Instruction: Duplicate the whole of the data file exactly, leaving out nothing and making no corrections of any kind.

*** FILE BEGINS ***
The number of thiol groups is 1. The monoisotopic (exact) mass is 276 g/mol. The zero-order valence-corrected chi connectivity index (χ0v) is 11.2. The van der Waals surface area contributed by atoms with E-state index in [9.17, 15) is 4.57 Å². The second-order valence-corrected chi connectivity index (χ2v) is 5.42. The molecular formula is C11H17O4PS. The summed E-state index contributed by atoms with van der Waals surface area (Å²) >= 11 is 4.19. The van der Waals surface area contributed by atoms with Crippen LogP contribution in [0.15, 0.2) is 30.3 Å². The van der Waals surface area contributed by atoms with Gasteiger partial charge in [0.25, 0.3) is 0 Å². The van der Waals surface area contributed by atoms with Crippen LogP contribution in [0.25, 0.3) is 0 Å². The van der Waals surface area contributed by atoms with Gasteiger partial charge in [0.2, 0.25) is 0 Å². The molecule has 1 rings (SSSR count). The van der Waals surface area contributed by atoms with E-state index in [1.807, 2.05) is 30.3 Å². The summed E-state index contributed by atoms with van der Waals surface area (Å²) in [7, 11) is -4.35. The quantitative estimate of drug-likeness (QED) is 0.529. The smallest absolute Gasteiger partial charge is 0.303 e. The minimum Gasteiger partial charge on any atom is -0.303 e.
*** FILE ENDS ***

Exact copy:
The number of thiol groups is 1. The monoisotopic (exact) mass is 276 g/mol. The zero-order valence-corrected chi connectivity index (χ0v) is 11.2. The van der Waals surface area contributed by atoms with E-state index in [9.17, 15) is 4.57 Å². The second-order valence-corrected chi connectivity index (χ2v) is 5.42. The molecular formula is C11H17O4PS. The summed E-state index contributed by atoms with van der Waals surface area (Å²) >= 11 is 4.19. The van der Waals surface area contributed by atoms with Crippen LogP contribution in [0.15, 0.2) is 30.3 Å². The van der Waals surface area contributed by atoms with Gasteiger partial charge in [0.25, 0.3) is 0 Å². The van der Waals surface area contributed by atoms with Crippen LogP contribution in [0.25, 0.3) is 0 Å². The van der Waals surface area contributed by atoms with Gasteiger partial charge in [0.2, 0.25) is 0 Å². The molecule has 1 rings (SSSR count). The van der Waals surface area contributed by atoms with E-state index in [1.807, 2.05) is 30.3 Å². The summed E-state index contributed by atoms with van der Waals surface area (Å²) in [7, 11) is -4.35. The quantitative estimate of drug-likeness (QED) is 0.529. The smallest absolute Gasteiger partial charge is 0.303 e. The minimum Gasteiger partial charge on any atom is -0.303 e.